As the filing period for open seats in the State Legislature begins Feb. 12, men and women hoping to represent Turlock and the surrounding areas will start campaigning for votes.
There will be four local elections for State Legislature this year – two for State Senate Districts 8 and 12, of which both Tom Berryhill (R-Twain Harte) and Anthony Canella (R-Ceres) are terming out, and two for State Assembly Districts 12 and 21. Both Assemblymembers Heath Flora (R-Ripon) and Adam Gray (D-Merced) are seeking reelection, with Flora seeking a second term and Gray hoping for a fourth.
This marks the first time that Senate Districts 8 and 12 will have an open seat in eight years, with both Canella and Berryhill serving as Senators since 2010. Two candidates have come forward to claim Berryhill’s former seat, while none have yet filed to run in Canella’s District 12.
Fresno County Supervisor Andreas Borgeas (R-Fresno) announced his candidacy Wednesday, and has earned Berryhill’s endorsement through his work as both a Supervisor and educator.
“Count on me to fight against tax hikes, protect Proposition 13 and work to repeal the unfair $52 billion gas tax,” said Borgeas. “I am ready to solve California’s chronic water problems and lead efforts to provide more reliable water for our farms and families.”
Vallecito Union School Board Member Tom Pratt (D-Murphys) has also launched a campaign for Berryhill’s seat.
“I'm ready to take my experience to bring real leadership for this district to Sacramento,” said Pratt. “I'm running because it's time someone steps up for our community and listens to the residents of this district to address the many issues facing our region and state.”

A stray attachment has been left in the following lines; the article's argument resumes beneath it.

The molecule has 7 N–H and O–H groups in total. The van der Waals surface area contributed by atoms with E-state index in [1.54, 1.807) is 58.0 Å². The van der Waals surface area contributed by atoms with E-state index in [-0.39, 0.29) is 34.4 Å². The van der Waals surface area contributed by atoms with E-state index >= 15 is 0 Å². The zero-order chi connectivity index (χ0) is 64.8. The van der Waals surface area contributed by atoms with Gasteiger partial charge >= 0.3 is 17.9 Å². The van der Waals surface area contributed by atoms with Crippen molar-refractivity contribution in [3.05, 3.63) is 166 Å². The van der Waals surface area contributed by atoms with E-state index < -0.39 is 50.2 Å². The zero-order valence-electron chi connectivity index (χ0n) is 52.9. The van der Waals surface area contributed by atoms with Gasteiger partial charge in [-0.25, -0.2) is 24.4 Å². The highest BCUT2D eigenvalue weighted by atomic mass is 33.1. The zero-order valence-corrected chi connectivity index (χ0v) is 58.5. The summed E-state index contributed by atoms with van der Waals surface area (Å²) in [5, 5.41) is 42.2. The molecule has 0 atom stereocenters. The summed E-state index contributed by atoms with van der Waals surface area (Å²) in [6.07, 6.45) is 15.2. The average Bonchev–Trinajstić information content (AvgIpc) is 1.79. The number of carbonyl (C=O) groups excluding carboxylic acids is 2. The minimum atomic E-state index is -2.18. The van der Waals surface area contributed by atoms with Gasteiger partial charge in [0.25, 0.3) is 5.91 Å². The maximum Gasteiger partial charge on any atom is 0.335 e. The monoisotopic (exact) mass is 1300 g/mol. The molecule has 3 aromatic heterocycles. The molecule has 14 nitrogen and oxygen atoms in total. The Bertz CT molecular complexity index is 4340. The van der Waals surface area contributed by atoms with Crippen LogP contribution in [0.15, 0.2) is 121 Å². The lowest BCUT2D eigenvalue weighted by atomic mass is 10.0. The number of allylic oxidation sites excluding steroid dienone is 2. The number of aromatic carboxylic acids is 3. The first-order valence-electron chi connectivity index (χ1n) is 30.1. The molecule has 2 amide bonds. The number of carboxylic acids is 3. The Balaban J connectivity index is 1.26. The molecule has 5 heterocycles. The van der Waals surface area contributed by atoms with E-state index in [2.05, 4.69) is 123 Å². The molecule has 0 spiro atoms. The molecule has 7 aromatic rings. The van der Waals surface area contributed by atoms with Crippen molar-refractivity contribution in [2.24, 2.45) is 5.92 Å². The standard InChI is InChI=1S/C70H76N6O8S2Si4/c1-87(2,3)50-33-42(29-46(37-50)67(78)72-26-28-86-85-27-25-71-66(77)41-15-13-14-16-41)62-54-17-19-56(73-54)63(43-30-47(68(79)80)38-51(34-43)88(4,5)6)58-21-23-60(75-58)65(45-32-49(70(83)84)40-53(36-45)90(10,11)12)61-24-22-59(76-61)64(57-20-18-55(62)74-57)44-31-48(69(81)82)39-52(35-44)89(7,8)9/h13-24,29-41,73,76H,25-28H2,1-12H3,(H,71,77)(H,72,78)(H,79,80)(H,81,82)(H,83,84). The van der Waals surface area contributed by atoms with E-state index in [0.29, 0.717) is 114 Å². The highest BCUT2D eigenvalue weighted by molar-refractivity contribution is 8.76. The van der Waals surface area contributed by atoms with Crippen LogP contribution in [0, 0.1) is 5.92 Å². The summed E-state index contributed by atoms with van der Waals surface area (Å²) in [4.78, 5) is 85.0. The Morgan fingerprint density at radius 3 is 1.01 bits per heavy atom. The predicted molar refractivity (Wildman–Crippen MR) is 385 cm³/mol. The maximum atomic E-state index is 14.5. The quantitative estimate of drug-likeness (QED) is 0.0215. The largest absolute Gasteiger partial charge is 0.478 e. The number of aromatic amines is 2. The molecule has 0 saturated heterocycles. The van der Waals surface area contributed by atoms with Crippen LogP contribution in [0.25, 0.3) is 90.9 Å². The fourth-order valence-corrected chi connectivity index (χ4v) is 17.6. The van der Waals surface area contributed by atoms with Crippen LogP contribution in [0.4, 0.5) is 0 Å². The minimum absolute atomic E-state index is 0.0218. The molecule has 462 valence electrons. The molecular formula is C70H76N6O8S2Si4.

No candidates have yet filed to run for Canella’s District 12 Senate seat, but District 12 Assemblymember Flora has been hard at work collecting the 1,000 signatures needed for the Signatures-In-Lieu of Filing Fee Period – the only Republican Assembly member to do so in the state.
Flora collected 1,000 signatures in Stanislaus and San Joaquin counties so that his campaign did not have to pay filing fees. Previously, Gray had been the only California Assembly member from either party to do so.
“It’s exciting because it’s a ton of work, but it really solidifies where you’re at within a community. It’s hard to get 40 signatures for something, let alone 1,000,” said Flora. “To be able to do that in two counties is a big thing.”
Flora’s first year in office saw many victories, he said, like securing more land for farmers and the passage of his first bill, which created a firefighter apprenticeship program in the area. He sees national politics playing a huge role in the campaign trail this year, like issues with marijuana and immigration, but if reelected, hopes to focus most of his energy on creating a partnership between the Silicon and Central valleys to create more technological opportunities for the area’s agriculture industry.
Robert Chase is also listed as a candidate on Stanislaus County’s primary election ballot, but The Journal was unable to reach him by press time.
Gray submitted over 1,500 voter signatures to qualify for placement on the ballot in lieu of the filing fee, and has never had to pay the fee since he began running for office in 2012.
“Collecting these signatures is a lot of work,” said Gray. “It is also a humbling and positive experience,” he added. “Meeting voters door-to-door and hearing from them directly helps bring focus to the work I do in Sacramento.”
Candidates running for State Legislature will appear on the June primary ballot, where the two candidates who received the most votes for each seat will advance to the November election.